"The ERP space is dominated by IT, which owns the vendor relationship. No one buys the ERP system just because HR thought it was a good idea," says Peter LeBlanc, vice president of HR service delivery for CareFusion Corp., a San Diego-based medical technology company with 14,000 employees worldwide. LeBlanc has spent most of his career dealing with the HRIS-ERP model, but CareFusion uses SAAS for human resource management. SAAS vendors target the business users, not the chief information officer who supervises information technology, he says.
HR may need the chief information officer's blessing, but the responsibility for the decision and the subsequent vendor relationship falls on HR. Because a SAAS vendor upgrades the software three or four times a year, if enough customers communicate to the vendor the desire for a particular feature, "it gets onto their product road map," says Jeanne Bonzon, director of learning and development for BJC HealthCare, a hospital system with 27,000 employees based in St. Louis.
Bonzon has used a SAAS learning management system from Cornerstone OnDemand Inc. in Santa Monica, Calif., for three years. In the past, she used licensed software on-premise and licensed software operated by a hosting company. "There is much more interaction with a SAAS vendor," she says.
Bonzon and three of her staff have regular contact with Cornerstone, whom they view as a partner. "We've had direct input in what has come out of Cornerstone, and that is kind of cool," she says.
To get the most from software-as-a-service, the customer must be involved. One of CareFusion's vendors is Workday Inc. of Pleasanton, Calif., which offers payroll and HR applications. "My staff is typically talking with Workday about the product road map," LeBlanc says. "There are multiple releases throughout the year. The community of users and the vendor talk about features users would like to see as the road map evolves." CareFusion has a comparable relationship with Taleo Corp. of Dublin, Calif., which it uses for recruiting and other applications, he adds.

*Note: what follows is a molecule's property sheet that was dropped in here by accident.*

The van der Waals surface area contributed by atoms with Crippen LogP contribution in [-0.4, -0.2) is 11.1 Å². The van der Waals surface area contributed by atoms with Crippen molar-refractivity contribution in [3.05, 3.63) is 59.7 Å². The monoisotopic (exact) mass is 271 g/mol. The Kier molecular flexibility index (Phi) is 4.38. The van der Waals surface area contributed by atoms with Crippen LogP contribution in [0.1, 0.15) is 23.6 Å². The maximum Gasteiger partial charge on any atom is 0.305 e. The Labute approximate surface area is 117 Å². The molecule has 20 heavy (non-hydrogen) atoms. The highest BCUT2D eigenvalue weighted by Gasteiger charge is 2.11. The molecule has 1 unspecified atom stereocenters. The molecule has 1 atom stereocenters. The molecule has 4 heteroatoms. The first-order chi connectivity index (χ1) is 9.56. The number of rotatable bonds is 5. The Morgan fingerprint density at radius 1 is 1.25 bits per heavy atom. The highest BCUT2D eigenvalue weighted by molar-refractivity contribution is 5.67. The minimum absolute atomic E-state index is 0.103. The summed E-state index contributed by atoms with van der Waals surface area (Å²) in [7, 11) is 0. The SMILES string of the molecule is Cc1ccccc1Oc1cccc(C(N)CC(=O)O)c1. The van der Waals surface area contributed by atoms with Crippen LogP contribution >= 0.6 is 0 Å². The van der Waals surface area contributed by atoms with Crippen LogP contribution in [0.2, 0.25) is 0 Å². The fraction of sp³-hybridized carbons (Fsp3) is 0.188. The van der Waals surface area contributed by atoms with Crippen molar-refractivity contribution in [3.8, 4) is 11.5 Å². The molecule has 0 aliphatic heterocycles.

Too Few Engaged
Taleo, Workday, Cornerstone and other SAAS vendors encourage tight relationships with their customers. "The need to partner is much stronger," says James Harvey, vice president and general manager for the performance and compensation division at Taleo. How many customers do this? "Less than one-third is that highly engaged with us," he says.
This does not surprise Bonzon. "I don't think everyone gets this, not even in our user groups. One reason we are successful is we know what we want and we are good about telling them," she says.
Spirgi says successful relationships have several common traits: "Customers invest time in the relationship. They get to know the assigned team at the vendor. They go to user conferences and attend webinars. And they designate people on their team as advocates for the relationship. Like any relationship, when you give, you get."
At Louisville, Ky.-based Texas Roadhouse Inc., a national chain of about 350 restaurants with 32,000 employees, HR now manages the relationship with its provider of payroll and talent management applications, says Mark Simpson, senior director of legendary people, the company's top HR position. The vendor is Ultimate Software of Weston, Fla., which once offered licensed, on-premise software and later transitioned to SAAS.